Google has celebrated the "longest day of the year in the Southern Hemisphere", also known as the Summer Solstice, by dedicating a doodle. The day marks the circling of sun by our planet earth, resulting into the South Pole angling closest to the sun on December 21, that is today.
Google in its doodle description mentioned that the word “solstice” derives from the Latin sol for “sun” and sistere meaning “to come to a stop or make stand.”
What really happens on this day in the Southern Hemisphere is that "the sun ascends directly above the Tropic of Capricorn." This causes the sun to shine 24 hours a day north of the Arctic—a natural wonder known as the Midnight Sun, while most of the world is experiencing winter.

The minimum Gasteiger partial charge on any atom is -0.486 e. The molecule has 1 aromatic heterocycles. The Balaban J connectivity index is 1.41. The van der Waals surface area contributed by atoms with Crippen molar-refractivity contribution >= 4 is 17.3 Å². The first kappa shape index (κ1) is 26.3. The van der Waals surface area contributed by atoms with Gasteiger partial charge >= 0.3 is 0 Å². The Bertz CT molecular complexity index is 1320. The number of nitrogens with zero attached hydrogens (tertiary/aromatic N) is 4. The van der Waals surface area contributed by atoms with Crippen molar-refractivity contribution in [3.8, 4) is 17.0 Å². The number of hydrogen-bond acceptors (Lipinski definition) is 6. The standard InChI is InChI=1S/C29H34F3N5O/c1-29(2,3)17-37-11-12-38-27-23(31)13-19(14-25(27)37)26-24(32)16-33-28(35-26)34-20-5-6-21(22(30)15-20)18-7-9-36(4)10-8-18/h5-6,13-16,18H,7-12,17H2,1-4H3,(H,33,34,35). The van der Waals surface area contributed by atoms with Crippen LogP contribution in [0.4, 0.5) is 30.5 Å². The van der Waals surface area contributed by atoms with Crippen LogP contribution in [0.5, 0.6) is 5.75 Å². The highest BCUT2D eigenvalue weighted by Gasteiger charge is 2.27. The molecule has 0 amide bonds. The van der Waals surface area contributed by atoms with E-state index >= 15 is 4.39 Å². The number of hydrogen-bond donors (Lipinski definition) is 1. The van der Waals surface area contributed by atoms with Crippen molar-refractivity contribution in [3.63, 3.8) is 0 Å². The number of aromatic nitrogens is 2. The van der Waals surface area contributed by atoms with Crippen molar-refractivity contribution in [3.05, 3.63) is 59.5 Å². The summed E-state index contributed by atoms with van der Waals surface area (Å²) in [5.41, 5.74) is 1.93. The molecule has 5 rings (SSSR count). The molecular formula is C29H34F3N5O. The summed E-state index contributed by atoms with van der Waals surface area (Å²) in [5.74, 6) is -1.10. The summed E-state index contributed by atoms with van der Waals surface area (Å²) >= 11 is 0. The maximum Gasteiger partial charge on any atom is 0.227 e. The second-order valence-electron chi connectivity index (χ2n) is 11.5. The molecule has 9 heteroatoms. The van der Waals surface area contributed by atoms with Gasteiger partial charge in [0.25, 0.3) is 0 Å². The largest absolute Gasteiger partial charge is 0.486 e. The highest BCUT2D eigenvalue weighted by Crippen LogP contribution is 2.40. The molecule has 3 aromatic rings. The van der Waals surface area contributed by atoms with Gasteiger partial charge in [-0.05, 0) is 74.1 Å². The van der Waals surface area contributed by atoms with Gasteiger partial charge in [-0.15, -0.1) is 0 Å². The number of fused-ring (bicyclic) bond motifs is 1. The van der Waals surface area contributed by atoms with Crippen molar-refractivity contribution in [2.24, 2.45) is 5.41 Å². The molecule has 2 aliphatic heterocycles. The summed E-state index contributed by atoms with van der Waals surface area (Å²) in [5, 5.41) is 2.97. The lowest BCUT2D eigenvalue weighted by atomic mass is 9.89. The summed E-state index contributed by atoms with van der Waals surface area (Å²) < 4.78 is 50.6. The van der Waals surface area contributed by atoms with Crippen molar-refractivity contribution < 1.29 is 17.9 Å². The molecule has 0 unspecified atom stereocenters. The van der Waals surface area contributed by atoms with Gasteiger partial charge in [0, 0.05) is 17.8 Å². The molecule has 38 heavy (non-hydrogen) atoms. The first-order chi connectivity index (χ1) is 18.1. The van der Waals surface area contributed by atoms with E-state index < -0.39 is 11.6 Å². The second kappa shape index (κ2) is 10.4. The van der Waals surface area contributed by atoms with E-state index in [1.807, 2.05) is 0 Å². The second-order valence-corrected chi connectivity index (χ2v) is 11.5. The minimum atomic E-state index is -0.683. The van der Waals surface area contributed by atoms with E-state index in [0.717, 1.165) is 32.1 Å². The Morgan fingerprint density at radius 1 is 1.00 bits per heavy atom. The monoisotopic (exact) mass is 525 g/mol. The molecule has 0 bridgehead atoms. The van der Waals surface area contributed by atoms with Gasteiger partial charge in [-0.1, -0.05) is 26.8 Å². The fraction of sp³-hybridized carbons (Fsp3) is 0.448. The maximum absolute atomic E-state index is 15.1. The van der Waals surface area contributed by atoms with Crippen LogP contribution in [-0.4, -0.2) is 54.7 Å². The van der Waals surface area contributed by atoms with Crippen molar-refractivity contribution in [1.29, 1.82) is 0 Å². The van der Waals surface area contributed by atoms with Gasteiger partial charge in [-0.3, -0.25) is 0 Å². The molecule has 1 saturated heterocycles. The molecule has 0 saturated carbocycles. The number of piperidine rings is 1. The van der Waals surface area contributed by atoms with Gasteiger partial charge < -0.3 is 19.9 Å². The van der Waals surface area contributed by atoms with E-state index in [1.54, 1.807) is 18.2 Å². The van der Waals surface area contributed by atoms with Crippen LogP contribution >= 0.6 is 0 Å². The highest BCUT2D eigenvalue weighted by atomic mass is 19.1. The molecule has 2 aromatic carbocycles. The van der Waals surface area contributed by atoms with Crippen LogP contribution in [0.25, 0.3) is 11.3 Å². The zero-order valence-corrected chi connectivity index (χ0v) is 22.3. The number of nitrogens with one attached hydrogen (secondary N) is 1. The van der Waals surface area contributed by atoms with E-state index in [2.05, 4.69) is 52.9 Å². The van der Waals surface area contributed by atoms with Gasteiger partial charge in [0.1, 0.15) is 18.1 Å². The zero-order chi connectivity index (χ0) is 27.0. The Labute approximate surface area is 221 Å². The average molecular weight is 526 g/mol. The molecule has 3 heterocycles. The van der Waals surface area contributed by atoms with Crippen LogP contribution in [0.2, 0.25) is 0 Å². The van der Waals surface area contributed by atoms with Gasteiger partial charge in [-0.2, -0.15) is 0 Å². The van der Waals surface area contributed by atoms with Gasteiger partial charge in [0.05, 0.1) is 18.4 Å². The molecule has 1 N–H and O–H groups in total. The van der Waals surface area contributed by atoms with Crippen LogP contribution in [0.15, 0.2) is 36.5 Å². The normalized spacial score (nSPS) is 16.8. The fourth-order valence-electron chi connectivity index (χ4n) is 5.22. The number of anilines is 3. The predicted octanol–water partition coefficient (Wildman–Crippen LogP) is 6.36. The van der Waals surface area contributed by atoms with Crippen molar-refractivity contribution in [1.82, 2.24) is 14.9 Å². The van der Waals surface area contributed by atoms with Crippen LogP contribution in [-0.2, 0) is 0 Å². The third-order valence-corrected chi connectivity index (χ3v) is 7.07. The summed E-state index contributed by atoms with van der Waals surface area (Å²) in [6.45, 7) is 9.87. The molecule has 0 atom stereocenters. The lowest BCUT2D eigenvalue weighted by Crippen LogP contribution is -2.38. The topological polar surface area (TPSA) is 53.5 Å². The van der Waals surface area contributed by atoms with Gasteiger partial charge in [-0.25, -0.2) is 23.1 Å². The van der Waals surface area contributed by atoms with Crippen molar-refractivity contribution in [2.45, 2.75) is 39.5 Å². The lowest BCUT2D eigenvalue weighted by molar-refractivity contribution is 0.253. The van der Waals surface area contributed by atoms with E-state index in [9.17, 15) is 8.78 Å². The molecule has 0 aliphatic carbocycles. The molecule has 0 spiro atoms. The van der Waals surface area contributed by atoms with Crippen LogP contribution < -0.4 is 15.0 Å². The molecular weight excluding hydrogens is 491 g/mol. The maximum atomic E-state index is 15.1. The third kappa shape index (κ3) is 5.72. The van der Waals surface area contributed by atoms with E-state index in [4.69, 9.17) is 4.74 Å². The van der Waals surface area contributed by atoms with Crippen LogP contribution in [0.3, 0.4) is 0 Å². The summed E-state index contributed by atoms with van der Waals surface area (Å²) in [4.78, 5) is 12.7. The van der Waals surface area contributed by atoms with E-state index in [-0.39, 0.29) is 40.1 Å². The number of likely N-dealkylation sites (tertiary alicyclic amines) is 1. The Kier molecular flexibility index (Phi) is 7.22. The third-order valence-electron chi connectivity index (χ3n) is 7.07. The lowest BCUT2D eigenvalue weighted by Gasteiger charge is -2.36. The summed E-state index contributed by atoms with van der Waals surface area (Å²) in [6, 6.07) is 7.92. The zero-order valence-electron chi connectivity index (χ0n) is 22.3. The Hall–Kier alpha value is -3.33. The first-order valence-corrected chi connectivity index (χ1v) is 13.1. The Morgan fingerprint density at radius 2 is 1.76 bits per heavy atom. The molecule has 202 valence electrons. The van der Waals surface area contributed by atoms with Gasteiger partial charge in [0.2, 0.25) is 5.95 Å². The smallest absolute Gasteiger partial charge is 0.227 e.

"Everywhere from Rio de Janeiro and Buenos Aires to Johannesburg and Jakarta, folks are enjoying this extra-long day by taking a break to bask in the late-night rays" said Google in its description and wished a Happy Summer Solstice to the Southern Hemisphere!
The Southern Hemisphere is the half of Earth that is south of the Equator. It contains all or parts of five continents, four oceans and most of the Pacific Islands in Oceania. The Southern Hemisphere includes most of South America, one-third of Africa, all of Antarctica, a small sliver of Asia (parts of Indonesia) and all of Australia/Oceania.